*L L* *p* *p* *p* *p* *p* *p* *p* *p* *p* *p* *r*

+ − −

=

−

+ + + +

=

− = + + − − ≤ ≤

− = + − + + − − − − ≤ ≤

### ∑

### ∑

That means *L L*1− 2 ≤*r*. Similarly it is easy to show that the conclusion is
true for the case of *n*=4*k*+2 and *n*=4*k*+3.

Theorem 3. For any job list *L*=

### {

*J J*1, , ,2

*Jn*

### }

with*p*1≥

*p*2≥≥

*pn*and

### [ ](

1, 1 2### )

*j*

*p* ∈ *r* ≤ ≤*r* _{, algorithm }_{S}_{ has worst case performance ratio }

### ( )

### ( )

maxmax

2 _{,} 3 _{2}

3 2

7_{ ,} 4 3

6 3 2

1_{, 1} 4

2 3

*S*

*OPT*

*r* _{r}

*C* *L*

*r*

*C* *L*

*r* _{r}

+

_{< ≤}

≤ ≤ ≤

+

_{≤ <}

(1)

Proof: Suppose (1) is not true. For 3 2

2≤ ≤*r* the following inequalities hold
by Lemma 2:

### ( )

### ( )

### ( )

max

max max

2 _{1}

3 2

*S*

*OPT* *OPT*

*C* *L*

*r* *r*

*C* *L* *C* *L*

+ _{<} _{≤ +}

That means *C*max*OPT*

### ( )

*L*<

_{2}

_{(}

*3*

_{r}*r*

_{−}

_{1}

_{)}

<5. Similarly *C*max

*OPT*

### ( )

*L*<5 also holds for

4 3

3≤ <*r* 2. That means there are at most four jobs assigned on any machine in
any optimal schedule, i.e., *n*≤8_{. It is easy to prove that algorithm S is optimal if }

5

*n*< . Now consider *n*=5. In this case

### ( )

1 1 4 5 2 2 3 2

max 3 4 5

2 ,

.

*OPT*

*L* *p p* *p* *p* *p* *p* *L*

*C* *L* *p* *p* *p*

= + + ≥ + ≥ + =

≥ + +

Hence

### ( )

### ( )

1### (

### (

4 5### )

### )

max 1 4 5 1

3 4 5 3 4 5 3

max

2 _{2 .}

2 3

*S*
*OPT*

*p* *p* *p*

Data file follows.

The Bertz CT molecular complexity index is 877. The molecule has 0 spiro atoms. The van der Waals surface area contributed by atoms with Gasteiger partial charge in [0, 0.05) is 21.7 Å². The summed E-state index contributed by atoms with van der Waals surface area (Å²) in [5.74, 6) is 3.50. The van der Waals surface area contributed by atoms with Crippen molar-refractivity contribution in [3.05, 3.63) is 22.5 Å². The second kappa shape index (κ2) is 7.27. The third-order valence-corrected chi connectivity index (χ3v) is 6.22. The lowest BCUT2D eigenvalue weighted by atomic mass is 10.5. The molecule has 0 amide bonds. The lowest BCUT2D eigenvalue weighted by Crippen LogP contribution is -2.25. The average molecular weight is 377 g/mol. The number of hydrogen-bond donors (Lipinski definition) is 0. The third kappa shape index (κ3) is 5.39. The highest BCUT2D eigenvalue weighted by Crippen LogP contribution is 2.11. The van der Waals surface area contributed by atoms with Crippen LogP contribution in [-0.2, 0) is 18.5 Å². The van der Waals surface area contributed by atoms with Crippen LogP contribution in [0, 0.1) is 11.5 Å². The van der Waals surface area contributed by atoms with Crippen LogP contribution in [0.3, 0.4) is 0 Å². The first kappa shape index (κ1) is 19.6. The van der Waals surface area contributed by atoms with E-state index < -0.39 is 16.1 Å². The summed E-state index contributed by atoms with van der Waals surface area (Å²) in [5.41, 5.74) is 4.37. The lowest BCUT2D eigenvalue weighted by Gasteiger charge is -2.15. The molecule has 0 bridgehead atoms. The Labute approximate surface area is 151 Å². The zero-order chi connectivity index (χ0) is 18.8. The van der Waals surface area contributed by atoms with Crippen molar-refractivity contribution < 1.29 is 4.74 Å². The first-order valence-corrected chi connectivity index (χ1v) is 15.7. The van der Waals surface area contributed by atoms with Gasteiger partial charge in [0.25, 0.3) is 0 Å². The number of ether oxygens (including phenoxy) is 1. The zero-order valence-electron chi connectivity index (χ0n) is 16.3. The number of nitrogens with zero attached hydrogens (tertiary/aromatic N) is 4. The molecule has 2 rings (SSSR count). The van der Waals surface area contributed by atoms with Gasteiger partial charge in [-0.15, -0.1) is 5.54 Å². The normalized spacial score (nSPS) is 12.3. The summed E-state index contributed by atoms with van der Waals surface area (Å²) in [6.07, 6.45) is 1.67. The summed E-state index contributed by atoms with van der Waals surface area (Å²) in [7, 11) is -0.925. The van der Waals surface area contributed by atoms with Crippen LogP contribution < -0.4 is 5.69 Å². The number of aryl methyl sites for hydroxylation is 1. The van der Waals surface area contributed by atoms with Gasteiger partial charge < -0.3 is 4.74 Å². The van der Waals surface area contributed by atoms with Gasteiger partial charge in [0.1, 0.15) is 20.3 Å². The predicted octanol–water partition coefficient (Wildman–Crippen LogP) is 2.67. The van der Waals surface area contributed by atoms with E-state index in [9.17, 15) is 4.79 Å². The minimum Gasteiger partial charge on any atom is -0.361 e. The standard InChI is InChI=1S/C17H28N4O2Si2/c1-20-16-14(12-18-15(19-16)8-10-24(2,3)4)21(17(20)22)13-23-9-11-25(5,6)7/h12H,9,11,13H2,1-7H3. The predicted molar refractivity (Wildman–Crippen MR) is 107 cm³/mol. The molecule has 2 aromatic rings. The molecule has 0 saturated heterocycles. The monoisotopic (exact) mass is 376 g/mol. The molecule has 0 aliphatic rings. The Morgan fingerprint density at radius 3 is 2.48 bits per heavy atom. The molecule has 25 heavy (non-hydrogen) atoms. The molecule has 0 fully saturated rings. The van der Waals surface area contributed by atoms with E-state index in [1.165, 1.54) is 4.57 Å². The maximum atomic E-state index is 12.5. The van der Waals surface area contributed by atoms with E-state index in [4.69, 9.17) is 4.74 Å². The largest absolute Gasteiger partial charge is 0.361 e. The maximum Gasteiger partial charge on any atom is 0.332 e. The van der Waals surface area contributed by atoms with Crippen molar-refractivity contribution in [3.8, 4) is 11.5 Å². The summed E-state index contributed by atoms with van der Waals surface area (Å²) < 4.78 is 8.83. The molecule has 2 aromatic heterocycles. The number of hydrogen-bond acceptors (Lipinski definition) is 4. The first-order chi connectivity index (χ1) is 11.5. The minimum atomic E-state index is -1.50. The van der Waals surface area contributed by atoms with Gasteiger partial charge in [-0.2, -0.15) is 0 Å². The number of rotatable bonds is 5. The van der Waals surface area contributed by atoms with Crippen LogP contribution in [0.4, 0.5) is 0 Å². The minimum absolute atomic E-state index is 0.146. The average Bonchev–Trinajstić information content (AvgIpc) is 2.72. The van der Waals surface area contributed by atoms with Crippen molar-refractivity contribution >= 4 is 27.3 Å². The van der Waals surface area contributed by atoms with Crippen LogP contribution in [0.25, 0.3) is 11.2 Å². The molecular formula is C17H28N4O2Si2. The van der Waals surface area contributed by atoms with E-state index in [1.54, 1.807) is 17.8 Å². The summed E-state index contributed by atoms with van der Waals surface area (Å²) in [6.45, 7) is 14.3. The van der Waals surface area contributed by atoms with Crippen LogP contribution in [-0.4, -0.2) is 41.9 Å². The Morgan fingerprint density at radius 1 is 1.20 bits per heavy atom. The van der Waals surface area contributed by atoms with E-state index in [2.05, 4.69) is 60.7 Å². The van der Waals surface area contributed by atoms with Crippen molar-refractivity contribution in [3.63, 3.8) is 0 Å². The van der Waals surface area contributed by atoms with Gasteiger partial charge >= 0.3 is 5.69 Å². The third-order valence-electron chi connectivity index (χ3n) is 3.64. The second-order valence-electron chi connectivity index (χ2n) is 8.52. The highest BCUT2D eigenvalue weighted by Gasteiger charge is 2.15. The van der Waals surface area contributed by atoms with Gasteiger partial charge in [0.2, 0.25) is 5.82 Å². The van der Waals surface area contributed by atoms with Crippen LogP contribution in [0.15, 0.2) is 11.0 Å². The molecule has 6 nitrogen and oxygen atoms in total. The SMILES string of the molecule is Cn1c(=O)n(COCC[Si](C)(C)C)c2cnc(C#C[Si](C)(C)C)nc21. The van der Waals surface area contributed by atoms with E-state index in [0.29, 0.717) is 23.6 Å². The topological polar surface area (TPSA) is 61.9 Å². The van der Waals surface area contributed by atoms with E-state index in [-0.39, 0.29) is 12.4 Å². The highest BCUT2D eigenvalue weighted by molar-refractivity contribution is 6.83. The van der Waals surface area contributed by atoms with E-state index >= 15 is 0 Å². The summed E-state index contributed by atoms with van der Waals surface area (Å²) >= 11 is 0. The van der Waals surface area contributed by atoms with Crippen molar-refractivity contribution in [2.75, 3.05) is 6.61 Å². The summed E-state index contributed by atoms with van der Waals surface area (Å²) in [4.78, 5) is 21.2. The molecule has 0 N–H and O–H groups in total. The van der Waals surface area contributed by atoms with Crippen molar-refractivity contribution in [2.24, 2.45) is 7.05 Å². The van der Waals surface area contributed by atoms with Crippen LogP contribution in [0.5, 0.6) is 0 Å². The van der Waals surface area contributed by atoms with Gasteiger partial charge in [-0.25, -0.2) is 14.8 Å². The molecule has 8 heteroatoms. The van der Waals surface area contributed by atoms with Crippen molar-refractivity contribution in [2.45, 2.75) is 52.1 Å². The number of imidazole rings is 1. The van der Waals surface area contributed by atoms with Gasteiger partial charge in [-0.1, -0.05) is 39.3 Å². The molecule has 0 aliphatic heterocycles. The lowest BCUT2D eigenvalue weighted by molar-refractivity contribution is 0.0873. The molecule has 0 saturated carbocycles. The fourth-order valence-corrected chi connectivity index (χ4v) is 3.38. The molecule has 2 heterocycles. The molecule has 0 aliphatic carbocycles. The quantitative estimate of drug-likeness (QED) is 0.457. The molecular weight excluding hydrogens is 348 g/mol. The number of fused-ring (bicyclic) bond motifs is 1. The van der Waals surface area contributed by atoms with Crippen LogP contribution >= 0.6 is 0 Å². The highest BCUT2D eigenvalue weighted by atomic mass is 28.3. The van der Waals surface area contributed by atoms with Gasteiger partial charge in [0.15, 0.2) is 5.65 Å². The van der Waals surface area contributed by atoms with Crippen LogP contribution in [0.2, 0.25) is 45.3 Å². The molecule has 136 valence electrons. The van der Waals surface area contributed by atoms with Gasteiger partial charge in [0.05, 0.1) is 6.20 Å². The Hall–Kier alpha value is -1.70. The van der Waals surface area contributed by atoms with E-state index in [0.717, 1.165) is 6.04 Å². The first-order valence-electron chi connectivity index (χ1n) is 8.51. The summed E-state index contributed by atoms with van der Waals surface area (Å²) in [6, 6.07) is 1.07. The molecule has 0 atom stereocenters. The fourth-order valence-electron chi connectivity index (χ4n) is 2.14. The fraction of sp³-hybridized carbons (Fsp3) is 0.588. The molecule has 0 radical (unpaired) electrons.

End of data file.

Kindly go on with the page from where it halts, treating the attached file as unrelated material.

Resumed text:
*C* *L* *p* *p* *p* *p* *r*

*p* *p* *p* *p* *p* *p* *p*

*C* *L*

+ +

+ + + +

≤ ≤ ≤ ≤

+ + + + +

DOI: 10.4236/ajor.2019.95015 239 American Journal of Operations Research

### ( )

### ( )

max 1 4 5 4 1 5

1 5 6 6 1 5

max

2 3

*S*
*OPT*

*C* *L* *p* *p* *p* *p* *p* *p* *r*

*p* *p* *p* *p* *p* *p*

*C* *L*

+ + + + +

≤ ≤ ≤

+ + + +

If *L L*1≤ 2 we have

### ( )

### ( )

2### (

### (

3 6### )

### )

max 2 3 6 2

1 5 6 5 3 6 3

max

2 _{2 .}

2 3

*S*
*OPT*

*p* *p* *p*

*C* *L* *p* *p* *p* *p* *r*

*p* *p* *p* *p* *p* *p* *p*

*C* *L*

+ +

+ + + +

≤ ≤ ≤ ≤

+ + + + +

For the case of *n*=7_{, the following holds }

2 2 3 6 7 2 3 2 1 2 3 1.

*L* = *p* +*p* +*p* +*p* ≥ *p* +*p* + ≥ *p* +*p* +*p* =*L*

In any optimal schedule, exactly four jobs are assigned on one machine and exactly three jobs are assigned on another. If the machine assigned four jobs in optimal schedule has at least one job from set

### {

*J J J*1, ,2 3

### }

, then the following inequality holds:### ( )

max*OPT* 3 5 6 7.

*C* *L* ≥ *p* +*p* +*p* +*p*

Hence we get

### ( )

### ( )

max 2 3 6 7 2

3 5 6 7 5

max

3 3 _{2 .}

3 4 3

*S*
*OPT*

*C* *L* *p* *p* *p* *p* *p* *r* *r*

*p* *p* *p* *p* *p*

*C* *L*

+ + + + + +

≤ ≤ ≤ ≤

+ + + +

Otherwise the optimal schedule is that

### {

*J J J*1, ,2 3

### }

and### {

*J J J J*4, , ,5 6 7

### }